Quantalux Blog

News, events, observations, industrial and otherwise, from a Quantalux point-of-view.

A Michigan Smart Energy Code

There’s been a lot of controversy about the Green New Deal. While we like some of the “big” ideas in the plan, there are many other smaller, less news-worthy ways that can readily enhance energy sustainability. One way is for individual states to make sure that their building code makes it easy to incorporate new energy innovations.

Why? There’s no question that today’s electrical vehicles and solar arrays will be joined by tomorrow’s battery storage and autonomous building management, and it only makes sense to have every new building ready to incorporate these new technologies. No one can predict with certainty the energy innovations that will arrive 20, 30, or even 50 years from now, but with good planning, buildings can, at a minimum, be ready with an adaptable energy infrastructure.

California’s Title 24 Building Energy Code offers an interesting model for energy-aware codes. Like many energy codes, Title 24 calls for more efficient lighting and more insulation, but also adds forward-thinking provisions like rules that assure the buildings can be retrofitted with solar panels. US vehicle producers should also like the Title 24 rule that requires new homes are EV-ready by adding large current breakers into the circuit panel to charge their electric cars. [1]

But even Title 24 doesn’t fully address the biggest energy innovation on the horizon – on-site energy storage. Residential energy storage has been growing tenfold year-over-year since 2017, but virtually no homes are pre-fitted with the electrical infrastructure to take advantage of this innovation. While most building and electric codes give general guidance on the installation of energy storage for innovations such as solar-ready homes [2], but there is no actual requirement for buildings to have the infrastructure in place for the seamless installation of energy storage.

Developers and builders may complain about the increased cost and complexity to “future-proof” a new building. And it’s true – upfront costs may be more.  But the smart customer calculates the life-cycle cost of a building, and energy efficiency pays. Plus, advance planning need not increase the cost of a building substantially. For example, the cost of over-sized wire and a few extra breaker slots in the electrical panel is far cheaper than installing a completely new panel when the owner buys a new electric vehicle or adds battery storage.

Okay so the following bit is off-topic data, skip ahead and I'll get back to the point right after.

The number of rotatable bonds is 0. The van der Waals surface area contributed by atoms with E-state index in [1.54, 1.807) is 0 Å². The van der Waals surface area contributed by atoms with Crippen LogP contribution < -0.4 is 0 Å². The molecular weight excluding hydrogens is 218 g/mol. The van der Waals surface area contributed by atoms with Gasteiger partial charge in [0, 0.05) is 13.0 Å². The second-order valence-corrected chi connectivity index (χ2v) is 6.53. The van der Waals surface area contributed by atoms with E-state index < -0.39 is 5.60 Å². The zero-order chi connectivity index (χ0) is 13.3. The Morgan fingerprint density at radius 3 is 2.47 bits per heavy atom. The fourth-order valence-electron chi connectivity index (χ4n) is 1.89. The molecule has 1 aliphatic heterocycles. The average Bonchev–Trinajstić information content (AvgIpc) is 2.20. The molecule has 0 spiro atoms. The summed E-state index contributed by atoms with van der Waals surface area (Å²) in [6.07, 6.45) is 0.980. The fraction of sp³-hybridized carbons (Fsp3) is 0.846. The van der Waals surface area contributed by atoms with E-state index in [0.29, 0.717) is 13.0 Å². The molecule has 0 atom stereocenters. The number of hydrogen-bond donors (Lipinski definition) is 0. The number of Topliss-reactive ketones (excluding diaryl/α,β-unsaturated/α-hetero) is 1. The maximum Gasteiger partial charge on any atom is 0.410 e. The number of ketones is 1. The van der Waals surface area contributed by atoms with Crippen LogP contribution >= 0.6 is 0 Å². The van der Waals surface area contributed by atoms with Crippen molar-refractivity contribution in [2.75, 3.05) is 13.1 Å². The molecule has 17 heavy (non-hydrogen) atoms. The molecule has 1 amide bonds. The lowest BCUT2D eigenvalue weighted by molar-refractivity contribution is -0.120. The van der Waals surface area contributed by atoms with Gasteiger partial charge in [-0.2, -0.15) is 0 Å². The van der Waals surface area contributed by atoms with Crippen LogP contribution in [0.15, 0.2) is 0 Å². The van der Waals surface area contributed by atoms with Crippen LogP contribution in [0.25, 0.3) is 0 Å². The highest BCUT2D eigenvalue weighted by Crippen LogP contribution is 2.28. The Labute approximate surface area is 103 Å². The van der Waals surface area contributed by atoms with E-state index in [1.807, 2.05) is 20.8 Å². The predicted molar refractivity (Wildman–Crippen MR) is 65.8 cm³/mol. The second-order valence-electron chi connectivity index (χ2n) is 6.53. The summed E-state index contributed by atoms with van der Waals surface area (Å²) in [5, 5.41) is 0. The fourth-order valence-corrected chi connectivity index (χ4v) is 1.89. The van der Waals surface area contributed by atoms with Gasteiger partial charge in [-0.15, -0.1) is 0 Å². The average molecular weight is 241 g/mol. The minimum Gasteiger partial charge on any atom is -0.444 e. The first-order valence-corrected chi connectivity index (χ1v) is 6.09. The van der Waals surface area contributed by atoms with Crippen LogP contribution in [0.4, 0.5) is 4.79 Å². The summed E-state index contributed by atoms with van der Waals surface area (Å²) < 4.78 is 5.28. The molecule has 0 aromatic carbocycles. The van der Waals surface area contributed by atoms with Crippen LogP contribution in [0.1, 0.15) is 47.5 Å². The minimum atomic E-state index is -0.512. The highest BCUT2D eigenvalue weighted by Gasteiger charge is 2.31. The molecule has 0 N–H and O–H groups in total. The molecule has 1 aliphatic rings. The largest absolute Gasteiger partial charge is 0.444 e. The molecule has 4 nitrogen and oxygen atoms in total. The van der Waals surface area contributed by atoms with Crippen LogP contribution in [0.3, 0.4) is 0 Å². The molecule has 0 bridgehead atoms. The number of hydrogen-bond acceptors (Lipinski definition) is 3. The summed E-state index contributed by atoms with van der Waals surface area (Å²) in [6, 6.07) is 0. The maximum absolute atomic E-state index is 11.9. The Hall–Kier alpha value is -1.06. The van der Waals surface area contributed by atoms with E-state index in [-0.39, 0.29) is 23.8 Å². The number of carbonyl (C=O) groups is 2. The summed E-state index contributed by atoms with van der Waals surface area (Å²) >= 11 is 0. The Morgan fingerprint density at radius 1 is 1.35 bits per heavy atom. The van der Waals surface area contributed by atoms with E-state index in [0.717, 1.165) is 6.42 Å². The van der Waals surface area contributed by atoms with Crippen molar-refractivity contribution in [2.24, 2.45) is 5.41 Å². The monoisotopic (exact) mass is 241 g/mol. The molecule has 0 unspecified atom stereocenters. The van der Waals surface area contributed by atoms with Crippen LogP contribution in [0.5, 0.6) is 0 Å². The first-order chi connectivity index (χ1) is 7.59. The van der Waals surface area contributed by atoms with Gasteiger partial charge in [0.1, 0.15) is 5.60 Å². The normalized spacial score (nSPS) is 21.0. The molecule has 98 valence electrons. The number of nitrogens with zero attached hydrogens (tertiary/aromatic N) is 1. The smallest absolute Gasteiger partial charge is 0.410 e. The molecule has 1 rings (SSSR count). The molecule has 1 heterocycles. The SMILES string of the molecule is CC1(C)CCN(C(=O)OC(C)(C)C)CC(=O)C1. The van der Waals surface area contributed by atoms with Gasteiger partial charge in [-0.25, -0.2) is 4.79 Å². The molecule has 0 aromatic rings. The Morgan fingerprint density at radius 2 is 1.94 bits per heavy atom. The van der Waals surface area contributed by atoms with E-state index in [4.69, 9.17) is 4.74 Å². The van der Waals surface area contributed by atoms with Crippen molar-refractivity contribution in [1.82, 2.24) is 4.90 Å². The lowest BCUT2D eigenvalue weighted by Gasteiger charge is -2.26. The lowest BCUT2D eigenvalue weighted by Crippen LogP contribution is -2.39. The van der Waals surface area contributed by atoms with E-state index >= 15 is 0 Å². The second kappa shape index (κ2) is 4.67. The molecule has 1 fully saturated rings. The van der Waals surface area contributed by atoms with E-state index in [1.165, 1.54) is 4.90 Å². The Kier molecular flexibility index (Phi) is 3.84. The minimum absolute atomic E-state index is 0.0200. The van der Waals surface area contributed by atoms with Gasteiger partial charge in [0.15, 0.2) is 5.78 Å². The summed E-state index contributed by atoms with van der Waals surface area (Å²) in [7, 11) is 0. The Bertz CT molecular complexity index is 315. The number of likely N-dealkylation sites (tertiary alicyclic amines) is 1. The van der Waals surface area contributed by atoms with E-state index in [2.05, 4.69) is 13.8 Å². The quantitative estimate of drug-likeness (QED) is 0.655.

From a public policy perspective, smart buildings will need smart people to design and build them. This includes architects, engineers, contractors and skilled trades people. No question, many states desperately needs to train and retain their smart young people after college.  Worker retention is no joke: states like Michigan are surrounded by more progressive Midwestern states that are advancing clean energy agendas [3], and young workers are more than willing to move to Minnesota, Wisconsin or Colorado in search of work if Michigan lags behind.

This is the perfect time to gather stakeholders statewide and develop a plan for a Smarter Building Code. Policymakers should ask that existing building codes can be upgraded and harmonized with an eye towards future energy innovations, saving the owner money and stimulating demand for skilled jobs. The change might seem minor right now, but over the lifetime of a building, the benefit is large. There’s really no need to wait for Washington to hash out a Green New Deal.

[1] https://www.greentechmedia.com/articles/read/solar-mandate-all-new-california-homes#gs.2S3kkT6L

[2]  https://codes.iccsafe.org/content/iecc2018/appendix-ca-solar-ready-zone-commercial?site_type=public

[3] https://www.utilitydive.com/news/new-governors-accelerate-clean-energy-action-propelled-by-democratic-midte/547994/   

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